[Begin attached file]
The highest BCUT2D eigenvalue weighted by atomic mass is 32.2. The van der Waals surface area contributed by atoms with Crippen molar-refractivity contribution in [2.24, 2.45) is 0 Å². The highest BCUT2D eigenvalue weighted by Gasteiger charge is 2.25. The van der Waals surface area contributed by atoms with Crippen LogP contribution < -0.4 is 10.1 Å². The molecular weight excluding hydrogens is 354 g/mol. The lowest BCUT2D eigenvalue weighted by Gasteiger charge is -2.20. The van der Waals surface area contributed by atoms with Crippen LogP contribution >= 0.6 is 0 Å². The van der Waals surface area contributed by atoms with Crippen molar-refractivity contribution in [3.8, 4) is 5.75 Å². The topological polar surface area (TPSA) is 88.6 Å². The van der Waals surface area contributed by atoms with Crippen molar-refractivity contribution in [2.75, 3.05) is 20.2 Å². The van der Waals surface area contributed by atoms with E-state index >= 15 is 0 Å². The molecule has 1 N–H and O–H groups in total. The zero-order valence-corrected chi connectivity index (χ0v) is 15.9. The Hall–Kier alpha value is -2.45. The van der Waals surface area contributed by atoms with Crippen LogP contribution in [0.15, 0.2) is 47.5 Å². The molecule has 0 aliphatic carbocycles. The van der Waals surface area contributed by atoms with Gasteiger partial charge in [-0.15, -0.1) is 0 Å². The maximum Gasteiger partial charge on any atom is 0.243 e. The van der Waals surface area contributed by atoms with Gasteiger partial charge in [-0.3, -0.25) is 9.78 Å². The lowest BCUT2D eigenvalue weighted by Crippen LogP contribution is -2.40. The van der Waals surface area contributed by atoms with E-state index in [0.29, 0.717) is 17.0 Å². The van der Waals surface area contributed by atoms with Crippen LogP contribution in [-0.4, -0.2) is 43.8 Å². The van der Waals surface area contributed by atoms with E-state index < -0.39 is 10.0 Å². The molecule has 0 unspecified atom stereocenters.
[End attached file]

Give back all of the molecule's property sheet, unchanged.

The highest BCUT2D eigenvalue weighted by atomic mass is 32.2. The van der Waals surface area contributed by atoms with Crippen molar-refractivity contribution in [2.24, 2.45) is 0 Å². The highest BCUT2D eigenvalue weighted by Gasteiger charge is 2.25. The van der Waals surface area contributed by atoms with Crippen LogP contribution < -0.4 is 10.1 Å². The molecular weight excluding hydrogens is 354 g/mol. The lowest BCUT2D eigenvalue weighted by Gasteiger charge is -2.20. The van der Waals surface area contributed by atoms with Crippen LogP contribution >= 0.6 is 0 Å². The van der Waals surface area contributed by atoms with Crippen molar-refractivity contribution in [3.8, 4) is 5.75 Å². The topological polar surface area (TPSA) is 88.6 Å². The van der Waals surface area contributed by atoms with Crippen molar-refractivity contribution in [2.75, 3.05) is 20.2 Å². The van der Waals surface area contributed by atoms with E-state index >= 15 is 0 Å². The molecule has 1 N–H and O–H groups in total. The zero-order valence-corrected chi connectivity index (χ0v) is 15.9. The Hall–Kier alpha value is -2.45. The van der Waals surface area contributed by atoms with Crippen LogP contribution in [0.15, 0.2) is 47.5 Å². The molecule has 0 aliphatic carbocycles. The van der Waals surface area contributed by atoms with Gasteiger partial charge in [-0.15, -0.1) is 0 Å². The maximum Gasteiger partial charge on any atom is 0.243 e. The van der Waals surface area contributed by atoms with Gasteiger partial charge in [-0.3, -0.25) is 9.78 Å². The lowest BCUT2D eigenvalue weighted by Crippen LogP contribution is -2.40. The van der Waals surface area contributed by atoms with E-state index in [0.29, 0.717) is 17.0 Å². The van der Waals surface area contributed by atoms with Crippen LogP contribution in [-0.4, -0.2) is 43.8 Å². The van der Waals surface area contributed by atoms with E-state index < -0.39 is 10.0 Å². The molecule has 0 unspecified atom stereocenters.